I’m coming to realise that autism is a strange disability (if that makes any sense) in that it is less visible or tangible than other disabilities. It is also so varied and wide-ranging that understanding it and accepting it is difficult. As such, the provision out there is not always adequate. I’d suggest that anyone on the spectrum should be considered for assistance such as the blue badge scheme. Sadly this is not the case, and it is up to parents to actively pursue such support.

Getting the blue badge feels like a small triumph in getting the issues faced by a person with autism acknowledged.

This entry was posted in asd, aspergers, autism and tagged , , , , , . Bookmark the permalink.

7 Responses to Blue badge

  1. Hi,
    Thanks for posting this, we’ve been thinking about getting a blue badge, but haven’t as we are not sure if Autism is a ‘qualifing’ disability. Now, thanks to your post, I think we will apply for one.

    Makes you wonder what else you can apply for, that we are not aware of.


    • Diane says:

      You can get a card for cinema which lets the adult go in free and they do at our cinema last Sunday in every month cinema for a £1.00 like on Saturday but only for disability children and Legoland etc show their statement for disability you get passes to go to front of queue and someswimmingbaths do a disability night

  2. Jonna Healey says:

    Thank you for posting this! After our son was diagnosed with ASD, we made a claim for DLA, which he received at the higher rate of care but not for the mobility. This is because he is under 5. After reading this I think we will peruse the BBS further as our son portrays all the same ‘symptoms’ as you’ve discribed.

    It’s also reassuring that somebody else understands the circumstances surrounding ASD. As you’ve said, because it’s not a ‘physical’ disability in most cases, a lot of people don’t understand autism. In a sense it makes me glad when I read posts like this that are so true to home. Like you’re not on your own!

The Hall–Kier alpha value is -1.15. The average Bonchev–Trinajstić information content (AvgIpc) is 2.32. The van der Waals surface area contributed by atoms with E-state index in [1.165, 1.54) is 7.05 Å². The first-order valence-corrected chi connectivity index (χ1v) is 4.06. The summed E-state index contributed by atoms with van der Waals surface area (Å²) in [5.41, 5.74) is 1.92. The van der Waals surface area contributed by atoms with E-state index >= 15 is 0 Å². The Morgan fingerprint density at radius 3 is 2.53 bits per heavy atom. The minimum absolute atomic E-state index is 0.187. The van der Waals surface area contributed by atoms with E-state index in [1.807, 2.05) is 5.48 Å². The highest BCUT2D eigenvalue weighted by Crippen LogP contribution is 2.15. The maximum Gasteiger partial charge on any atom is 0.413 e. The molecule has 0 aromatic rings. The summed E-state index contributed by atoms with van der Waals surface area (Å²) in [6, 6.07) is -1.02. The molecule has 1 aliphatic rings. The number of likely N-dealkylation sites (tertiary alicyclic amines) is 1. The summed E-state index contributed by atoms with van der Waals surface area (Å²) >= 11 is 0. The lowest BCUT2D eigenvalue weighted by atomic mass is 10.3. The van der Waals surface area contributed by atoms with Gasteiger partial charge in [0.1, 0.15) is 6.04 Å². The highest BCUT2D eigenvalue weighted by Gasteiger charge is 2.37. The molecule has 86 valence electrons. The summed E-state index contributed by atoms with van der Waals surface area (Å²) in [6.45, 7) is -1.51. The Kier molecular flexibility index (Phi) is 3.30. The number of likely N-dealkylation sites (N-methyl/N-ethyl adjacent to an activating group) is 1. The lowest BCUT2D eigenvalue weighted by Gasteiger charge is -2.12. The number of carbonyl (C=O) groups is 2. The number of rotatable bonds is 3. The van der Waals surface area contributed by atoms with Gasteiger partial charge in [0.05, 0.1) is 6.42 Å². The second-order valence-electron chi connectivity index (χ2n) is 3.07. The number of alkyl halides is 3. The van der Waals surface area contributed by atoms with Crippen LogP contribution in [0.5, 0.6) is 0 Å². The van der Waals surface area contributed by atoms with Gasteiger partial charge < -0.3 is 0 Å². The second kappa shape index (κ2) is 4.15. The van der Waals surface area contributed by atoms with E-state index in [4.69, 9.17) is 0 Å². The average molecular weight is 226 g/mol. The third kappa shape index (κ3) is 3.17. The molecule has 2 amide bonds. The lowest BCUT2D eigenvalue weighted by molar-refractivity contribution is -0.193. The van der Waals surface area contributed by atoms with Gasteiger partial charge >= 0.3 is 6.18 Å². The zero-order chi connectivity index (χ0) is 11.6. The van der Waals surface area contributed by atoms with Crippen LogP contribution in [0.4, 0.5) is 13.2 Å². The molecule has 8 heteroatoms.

Thanks again

  3. Louise says:

    Hi, I came across your posting whilst researching cases of ASD and blue badges. I wondered which LA you are in as I’m in the middle of a lengthy appeal process re the BBS. My 6 year old is profoundly autistic and hearing impaired and yet my LA feels this does not warrant a badge…..

  4. Sarah Tweddle says:

    I found this so so useful! I have a 5 year old son who is autistic. He has two sisters aged 7 and 2. We currently receive the middle rate dal and lower rate mobility. I asked for our claim to be looked at again with the aim of being awarded the higher rate mobility. This was not for monetary gain but to be able to qualify for the blue badge scheme. The. Reasons were extremely similar to yours. Josh’s impulsivity, unpredictability, sudden refusals to walk and sensory issues which cause him to behave in and irrational and quite frankly dangerous manner are a daily challenge. He often runs of and has run into roads. When he was a toddler I could restrain him but as he gets older this is becoming more dangerous. I feel he not only endangers himself, but also that of his siblings.
    Your article has inspired me to persevere with getting a blue badge so thank you! We also live in terraced housing with no parking permits which means that any time after about 5pm we have to park several streets away. Managing josh as well as his siblings is quite frankly dangerous!
    Anyway, thanks you
    Sarah Tweddle

    • B's Dad says:

      Thanks Sarah, glad this was useful. A word of caution though- since posting, my understanding is that the blue badge system has changed and people are finding it more difficult to get them issued by their local authorities (my 83 year old grandmother is currently appealing a refusal, despite having had one for years!). We have ruled out our son getting his renewed next time round, although that won’t stop us trying. Neither should it stop you trying. You are absolutely right to expect this support which is clearly needed. I wish you luck. Let me know how you get on.